**Weierstrass's Theorem:** If $f$ is continuous on a compact set $T $, then it attains its maximum and minimum on $T$

**Theorem 5:** If $S$ is non-empty, closed and convex, we have $z^* = \prod _S (x)$ iff $z^* \in S$ and $(z-z^*)^T(x-z^*)\le0$ for all $z \in S$

### Separation Theorems

**Theorem 6 (Point-Set Separation):** If $S$ is non-empty, closed and convex, $x \in R^n \backslash S$ is arbitary. Then there exists a $y \in R^n$ such that $max _{z\in S} y^Tz \lt y^T x$

**Theorem 7:** A closed convex set $S \subseteq R^n$is the intersection of all the halfspaces containing $S$

Note that set-set separation $max _{z \in S*1} y^T z \lt min *{z \in S_2} y^Tz$ does not always holds, example can be ${(x_1,x_2): x_2 \ge \frac{1}{x*1}}$ and $R*-$

**Theorem 8 (Set-Set Separation):** If $S_1$, $S_2 \subseteq R^n$ is non-empty. closed and convex with $S_1 \and S_2 = \empty$. $S*2$ is bounded. Then there exists a $y\in R^n$ such that $max *{z\in S*1}y^Tz \lt min *{u \in S_2} y^T u$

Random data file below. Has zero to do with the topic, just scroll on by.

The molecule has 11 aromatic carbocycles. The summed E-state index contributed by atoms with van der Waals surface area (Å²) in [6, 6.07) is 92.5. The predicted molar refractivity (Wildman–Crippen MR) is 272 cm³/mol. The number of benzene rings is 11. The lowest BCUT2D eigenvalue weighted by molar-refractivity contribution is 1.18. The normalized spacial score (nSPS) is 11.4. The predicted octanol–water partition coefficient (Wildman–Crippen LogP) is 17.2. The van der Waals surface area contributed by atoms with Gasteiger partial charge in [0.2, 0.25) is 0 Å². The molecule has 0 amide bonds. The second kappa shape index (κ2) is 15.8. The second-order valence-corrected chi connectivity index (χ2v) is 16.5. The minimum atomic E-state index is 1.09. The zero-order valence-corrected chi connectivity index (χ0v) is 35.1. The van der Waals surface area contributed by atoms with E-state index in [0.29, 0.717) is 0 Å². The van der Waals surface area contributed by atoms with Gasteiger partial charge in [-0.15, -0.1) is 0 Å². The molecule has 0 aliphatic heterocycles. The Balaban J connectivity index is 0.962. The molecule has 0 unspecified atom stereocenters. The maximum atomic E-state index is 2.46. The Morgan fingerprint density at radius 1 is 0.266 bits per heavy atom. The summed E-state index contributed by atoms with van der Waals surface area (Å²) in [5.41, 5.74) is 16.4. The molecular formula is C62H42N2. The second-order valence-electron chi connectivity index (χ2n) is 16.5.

### Basic Definitions and Propeerties of Convex Functions

**Convex Functions:** $f(\alpha x_1 + (1-\alpha)x_2) \le \alpha f(x_1) + (1-\alpha)f(x_2)$

**Concave Functions:** $-f$ is convex

**Epigraph:** $epi(f) = {(x,t) \in R^n\times R: f(x) \le t}$

**Effective Domain:** $dom(f) = {x \in R^n:f(x) \lt +\infty }$

**Proposition 9:** Let $f:R^n \rightarrow R \bigcup {+\infty}$, it is convex iff $epi(f)$ is convex

Note that $dom(f)$ is also convex if $f$ is convex

**Corollary 2: (Jensen's Inequality)** Let $f:R^n \rightarrow R \bigcup {+\infty}$, it is convex iff $f(\sum ^k _{i=1} \alpha _i x*i) \le \sum ^k *{i=1} \alpha_i f(x_i)$ for any $x_1,...,x_k \in R^n$ and $\alpha_1,...,\alpha*k \in [0,1]$ such that $\sum ^k *{i=1} \alpha _i = 1$

### Convexity-Preserving Transformations

**Theorem 11:**